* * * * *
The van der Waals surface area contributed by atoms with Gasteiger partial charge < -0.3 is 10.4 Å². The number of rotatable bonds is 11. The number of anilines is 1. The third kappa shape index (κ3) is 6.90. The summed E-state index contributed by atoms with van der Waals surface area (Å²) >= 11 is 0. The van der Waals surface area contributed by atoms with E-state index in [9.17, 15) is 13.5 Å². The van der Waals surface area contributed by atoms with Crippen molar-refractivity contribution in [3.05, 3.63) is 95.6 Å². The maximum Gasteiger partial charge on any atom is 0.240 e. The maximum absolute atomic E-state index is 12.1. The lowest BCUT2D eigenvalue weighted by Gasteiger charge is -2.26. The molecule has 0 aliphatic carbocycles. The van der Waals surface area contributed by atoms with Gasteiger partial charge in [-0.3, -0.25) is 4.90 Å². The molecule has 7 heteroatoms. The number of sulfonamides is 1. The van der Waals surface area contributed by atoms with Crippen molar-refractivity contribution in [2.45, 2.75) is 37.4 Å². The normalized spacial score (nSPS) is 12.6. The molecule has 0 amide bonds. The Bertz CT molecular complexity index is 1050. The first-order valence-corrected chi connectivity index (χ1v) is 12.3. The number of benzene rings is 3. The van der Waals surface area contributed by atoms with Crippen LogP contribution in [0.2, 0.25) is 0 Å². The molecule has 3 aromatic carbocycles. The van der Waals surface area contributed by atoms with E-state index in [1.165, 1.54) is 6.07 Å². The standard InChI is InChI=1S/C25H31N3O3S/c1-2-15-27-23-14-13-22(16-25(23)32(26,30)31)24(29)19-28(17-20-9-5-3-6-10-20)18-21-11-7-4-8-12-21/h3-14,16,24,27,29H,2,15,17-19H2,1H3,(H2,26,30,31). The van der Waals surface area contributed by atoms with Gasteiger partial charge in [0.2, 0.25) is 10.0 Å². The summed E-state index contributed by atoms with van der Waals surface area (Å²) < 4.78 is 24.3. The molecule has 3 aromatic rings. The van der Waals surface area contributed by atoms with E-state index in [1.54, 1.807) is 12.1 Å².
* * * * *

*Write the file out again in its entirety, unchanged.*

The van der Waals surface area contributed by atoms with Gasteiger partial charge < -0.3 is 10.4 Å². The number of rotatable bonds is 11. The number of anilines is 1. The third kappa shape index (κ3) is 6.90. The summed E-state index contributed by atoms with van der Waals surface area (Å²) >= 11 is 0. The van der Waals surface area contributed by atoms with E-state index in [9.17, 15) is 13.5 Å². The van der Waals surface area contributed by atoms with Crippen molar-refractivity contribution in [3.05, 3.63) is 95.6 Å². The maximum Gasteiger partial charge on any atom is 0.240 e. The maximum absolute atomic E-state index is 12.1. The lowest BCUT2D eigenvalue weighted by Gasteiger charge is -2.26. The molecule has 0 aliphatic carbocycles. The van der Waals surface area contributed by atoms with Gasteiger partial charge in [-0.3, -0.25) is 4.90 Å². The molecule has 7 heteroatoms. The number of sulfonamides is 1. The van der Waals surface area contributed by atoms with Crippen molar-refractivity contribution in [2.45, 2.75) is 37.4 Å². The normalized spacial score (nSPS) is 12.6. The molecule has 0 amide bonds. The Bertz CT molecular complexity index is 1050. The first-order valence-corrected chi connectivity index (χ1v) is 12.3. The number of benzene rings is 3. The van der Waals surface area contributed by atoms with Crippen LogP contribution in [0.2, 0.25) is 0 Å². The molecule has 3 aromatic carbocycles. The van der Waals surface area contributed by atoms with E-state index in [1.165, 1.54) is 6.07 Å². The standard InChI is InChI=1S/C25H31N3O3S/c1-2-15-27-23-14-13-22(16-25(23)32(26,30)31)24(29)19-28(17-20-9-5-3-6-10-20)18-21-11-7-4-8-12-21/h3-14,16,24,27,29H,2,15,17-19H2,1H3,(H2,26,30,31). The van der Waals surface area contributed by atoms with Gasteiger partial charge in [0.2, 0.25) is 10.0 Å². The summed E-state index contributed by atoms with van der Waals surface area (Å²) < 4.78 is 24.3. The molecule has 3 aromatic rings. The van der Waals surface area contributed by atoms with E-state index in [1.54, 1.807) is 12.1 Å².